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I'm working on a very tiny piece of C/C++ source code. The program reads input values from stdin, processes them with an algorithm and writes the results to stdout.

I would just implement all that in a single file, but I also want test cases for the algorithm (not the input/output reading), so I have the following files in my project:

  • main.cpp
  • sort.hpp
  • sort_test.cpp

I implement the algorithm in sort.hpp right away, no sort.cpp. It's rather short and doesn't have any dependencies.

Would you say that, in some cases, functions defined in headers are okay, even if they are sophisticated algorithms and not just simple accessors/mutators? Or is there a reason I should avoid this? When should I move code from header to source file?

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Probably better at I'd say that any implementation that's longer than a line of code should be in the .cpp file. It might be a bit better to include the declaration in the .cpp file than then implementation in the .hpp file! –  James Bedford Apr 15 '11 at 13:10
@James: what, why? I don't see why it'd be a better fit on Programmers.SE –  jalf Apr 15 '11 at 13:15
For your test code (sort_test.cpp), you might consider including sort.cpp directly so you can test its internal functions. –  Joey Adams Apr 15 '11 at 13:18
What's with all that "inline"? Didn't have to do that, works fine. They are just free functions, no class, no namespace, no nothing. Only one cpp file in the project uses it though. (main.cpp for the program, sort_test.cpp for the test case) –  futlib Apr 15 '11 at 13:36
Guess I'll just make it inline. Not looking forward to a weird compiler error as soon as I use that from more than one file. –  futlib Apr 15 '11 at 14:38

8 Answers 8

up vote 0 down vote accepted

The vast majority of the boost libraries are header-only, so I'd say: Yes, this is an established and accepted practice. Just don't forget to inline.

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Thanks for pointing me to Boost. They do indeed write 90% of their code in headers, it seems :) –  futlib Apr 15 '11 at 14:38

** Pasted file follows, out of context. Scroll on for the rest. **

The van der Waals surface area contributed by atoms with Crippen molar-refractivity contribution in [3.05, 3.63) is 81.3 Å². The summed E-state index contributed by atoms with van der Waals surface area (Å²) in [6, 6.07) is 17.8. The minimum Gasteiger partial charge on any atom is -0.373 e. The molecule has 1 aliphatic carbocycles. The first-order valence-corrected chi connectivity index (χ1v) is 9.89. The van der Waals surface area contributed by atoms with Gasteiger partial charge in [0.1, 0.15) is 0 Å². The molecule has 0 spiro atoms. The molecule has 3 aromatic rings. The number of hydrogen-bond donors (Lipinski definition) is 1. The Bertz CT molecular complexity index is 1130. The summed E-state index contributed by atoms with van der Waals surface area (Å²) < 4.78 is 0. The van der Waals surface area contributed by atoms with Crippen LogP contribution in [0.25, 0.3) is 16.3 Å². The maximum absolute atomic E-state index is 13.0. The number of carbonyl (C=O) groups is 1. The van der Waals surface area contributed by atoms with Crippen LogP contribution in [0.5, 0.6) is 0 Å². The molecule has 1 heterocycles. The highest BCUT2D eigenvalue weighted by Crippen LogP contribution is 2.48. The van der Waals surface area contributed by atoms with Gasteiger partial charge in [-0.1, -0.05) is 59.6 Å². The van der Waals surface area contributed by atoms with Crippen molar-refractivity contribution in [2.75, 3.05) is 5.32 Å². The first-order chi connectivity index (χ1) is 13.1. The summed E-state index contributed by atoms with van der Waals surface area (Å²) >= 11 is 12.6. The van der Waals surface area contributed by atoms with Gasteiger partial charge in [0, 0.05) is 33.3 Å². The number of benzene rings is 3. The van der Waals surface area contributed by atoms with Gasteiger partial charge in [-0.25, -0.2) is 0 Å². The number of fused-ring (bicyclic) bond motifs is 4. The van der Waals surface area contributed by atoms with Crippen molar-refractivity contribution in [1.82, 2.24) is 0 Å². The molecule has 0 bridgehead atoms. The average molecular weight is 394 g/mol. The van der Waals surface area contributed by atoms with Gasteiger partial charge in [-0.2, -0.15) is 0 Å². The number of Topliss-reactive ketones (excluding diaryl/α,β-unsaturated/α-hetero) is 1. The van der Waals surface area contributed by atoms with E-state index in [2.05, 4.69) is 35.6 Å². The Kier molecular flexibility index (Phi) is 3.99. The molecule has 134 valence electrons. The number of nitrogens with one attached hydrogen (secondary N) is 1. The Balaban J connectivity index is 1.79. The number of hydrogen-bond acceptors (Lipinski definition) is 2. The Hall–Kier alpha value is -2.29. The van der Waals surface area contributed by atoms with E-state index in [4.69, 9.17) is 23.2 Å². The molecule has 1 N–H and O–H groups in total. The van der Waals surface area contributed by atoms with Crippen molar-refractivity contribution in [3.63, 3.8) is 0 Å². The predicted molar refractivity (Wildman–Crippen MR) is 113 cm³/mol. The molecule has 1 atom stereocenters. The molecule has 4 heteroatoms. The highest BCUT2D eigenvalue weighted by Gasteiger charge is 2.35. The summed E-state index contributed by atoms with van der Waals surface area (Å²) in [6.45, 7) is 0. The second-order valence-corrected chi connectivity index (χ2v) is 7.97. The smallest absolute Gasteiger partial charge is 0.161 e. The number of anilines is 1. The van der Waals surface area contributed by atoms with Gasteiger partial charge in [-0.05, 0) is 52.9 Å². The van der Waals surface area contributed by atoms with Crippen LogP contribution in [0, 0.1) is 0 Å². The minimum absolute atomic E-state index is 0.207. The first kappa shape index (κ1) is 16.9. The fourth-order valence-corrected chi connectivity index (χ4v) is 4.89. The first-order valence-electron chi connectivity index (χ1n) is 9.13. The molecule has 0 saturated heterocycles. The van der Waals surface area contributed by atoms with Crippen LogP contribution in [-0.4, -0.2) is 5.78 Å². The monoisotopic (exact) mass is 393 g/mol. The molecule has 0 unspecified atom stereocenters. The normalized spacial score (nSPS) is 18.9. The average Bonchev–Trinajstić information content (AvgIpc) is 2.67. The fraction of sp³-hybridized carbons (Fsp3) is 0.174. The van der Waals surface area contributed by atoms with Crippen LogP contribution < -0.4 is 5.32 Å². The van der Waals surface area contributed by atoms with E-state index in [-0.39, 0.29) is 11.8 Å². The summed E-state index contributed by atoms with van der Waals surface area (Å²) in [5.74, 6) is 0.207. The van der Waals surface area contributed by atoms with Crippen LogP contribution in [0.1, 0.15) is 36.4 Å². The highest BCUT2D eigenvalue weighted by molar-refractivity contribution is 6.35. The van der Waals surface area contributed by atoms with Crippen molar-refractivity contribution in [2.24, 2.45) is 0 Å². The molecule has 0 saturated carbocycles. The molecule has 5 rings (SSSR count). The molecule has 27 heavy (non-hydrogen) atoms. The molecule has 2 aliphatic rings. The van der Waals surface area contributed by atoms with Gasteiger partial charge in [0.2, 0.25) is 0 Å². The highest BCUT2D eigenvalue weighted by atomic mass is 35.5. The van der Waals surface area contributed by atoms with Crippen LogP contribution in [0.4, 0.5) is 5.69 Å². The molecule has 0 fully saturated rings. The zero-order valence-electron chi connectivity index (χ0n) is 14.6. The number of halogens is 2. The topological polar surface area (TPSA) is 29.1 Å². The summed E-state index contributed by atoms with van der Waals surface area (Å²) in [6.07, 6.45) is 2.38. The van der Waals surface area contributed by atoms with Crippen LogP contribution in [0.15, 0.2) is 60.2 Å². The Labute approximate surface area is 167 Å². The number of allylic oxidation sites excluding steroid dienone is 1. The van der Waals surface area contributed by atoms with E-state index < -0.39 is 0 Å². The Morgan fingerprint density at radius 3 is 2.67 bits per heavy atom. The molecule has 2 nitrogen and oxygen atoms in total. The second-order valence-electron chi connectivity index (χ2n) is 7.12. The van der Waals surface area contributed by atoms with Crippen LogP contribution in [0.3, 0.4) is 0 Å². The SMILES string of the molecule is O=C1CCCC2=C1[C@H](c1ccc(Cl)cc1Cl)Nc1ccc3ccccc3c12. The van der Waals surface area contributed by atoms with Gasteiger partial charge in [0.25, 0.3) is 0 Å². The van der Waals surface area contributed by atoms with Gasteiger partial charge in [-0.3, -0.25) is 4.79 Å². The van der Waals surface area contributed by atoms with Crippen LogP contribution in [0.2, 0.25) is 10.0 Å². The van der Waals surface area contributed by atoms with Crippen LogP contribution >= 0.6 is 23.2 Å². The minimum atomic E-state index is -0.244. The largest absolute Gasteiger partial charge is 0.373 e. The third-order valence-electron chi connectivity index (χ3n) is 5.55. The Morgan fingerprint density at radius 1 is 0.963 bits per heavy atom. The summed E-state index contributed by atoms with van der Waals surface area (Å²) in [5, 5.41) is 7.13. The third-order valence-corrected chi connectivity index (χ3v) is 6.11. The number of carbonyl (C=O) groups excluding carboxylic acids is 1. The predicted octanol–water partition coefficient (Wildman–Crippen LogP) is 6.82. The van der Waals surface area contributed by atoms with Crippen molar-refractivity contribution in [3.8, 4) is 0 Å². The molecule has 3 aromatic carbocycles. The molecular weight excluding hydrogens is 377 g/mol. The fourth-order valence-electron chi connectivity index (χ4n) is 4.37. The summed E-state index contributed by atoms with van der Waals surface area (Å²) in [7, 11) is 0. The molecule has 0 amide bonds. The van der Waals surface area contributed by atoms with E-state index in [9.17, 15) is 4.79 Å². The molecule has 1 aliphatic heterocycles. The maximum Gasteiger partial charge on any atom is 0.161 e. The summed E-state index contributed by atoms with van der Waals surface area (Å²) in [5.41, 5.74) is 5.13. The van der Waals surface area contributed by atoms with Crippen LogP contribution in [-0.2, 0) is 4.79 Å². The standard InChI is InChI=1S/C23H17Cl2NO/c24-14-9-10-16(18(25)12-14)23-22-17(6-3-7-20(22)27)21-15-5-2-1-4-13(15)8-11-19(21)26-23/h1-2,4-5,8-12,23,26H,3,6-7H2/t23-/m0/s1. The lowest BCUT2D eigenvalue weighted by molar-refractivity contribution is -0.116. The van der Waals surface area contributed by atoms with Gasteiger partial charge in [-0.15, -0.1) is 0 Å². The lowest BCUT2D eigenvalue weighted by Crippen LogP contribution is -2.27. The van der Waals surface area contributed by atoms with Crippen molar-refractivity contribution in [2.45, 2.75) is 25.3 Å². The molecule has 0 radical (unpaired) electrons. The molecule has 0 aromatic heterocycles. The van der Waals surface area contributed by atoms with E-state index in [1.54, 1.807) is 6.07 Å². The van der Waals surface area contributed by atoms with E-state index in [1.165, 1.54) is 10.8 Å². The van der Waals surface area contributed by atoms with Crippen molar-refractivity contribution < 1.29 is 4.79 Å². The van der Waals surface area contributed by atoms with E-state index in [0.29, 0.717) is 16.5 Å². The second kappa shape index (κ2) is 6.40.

There is nothing wrong with having functions in header files, as long as you understand the tradeoff. Putting them in a header file means they'll have to be compiled (and recompiled) in any translation unit that includes the header. (and they have to be declared inline, or you will get linker errors.)

In projects with many translation units, that may add up to a noticeable slowdown in compile times, if you do it a lot.

On the other hand, it ensures that the function definition is visible everywhere the function is called -- and that means that it can be trivially inlined, so the resulting program may run faster.

And finally, with function templates, you typically have no realistic alternative. The definition must be visible at the call site, and the only practical way to achieve that is to put it in a header.

A final consideration is that header-only libraries are easier to deploy and use. You don't need to link against anything, you don't have to worry about ABI's or anything else. You just add the headers to your project, include them and off you go.

Quite a few popular libraries use a header-only strategy.

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+1 for mentioning ABI. –  pic11 Apr 15 '11 at 14:53

When you put functions in headers you have to make sure to declare them inline. This is required to avoid a duplicate definition warning when more than one .cpp file include that header file. Generally you should only put small functions inside header files because it will be compiled for each cpp file that includes the header which will slow down compilation time and also results in code bloat; a larger executable file.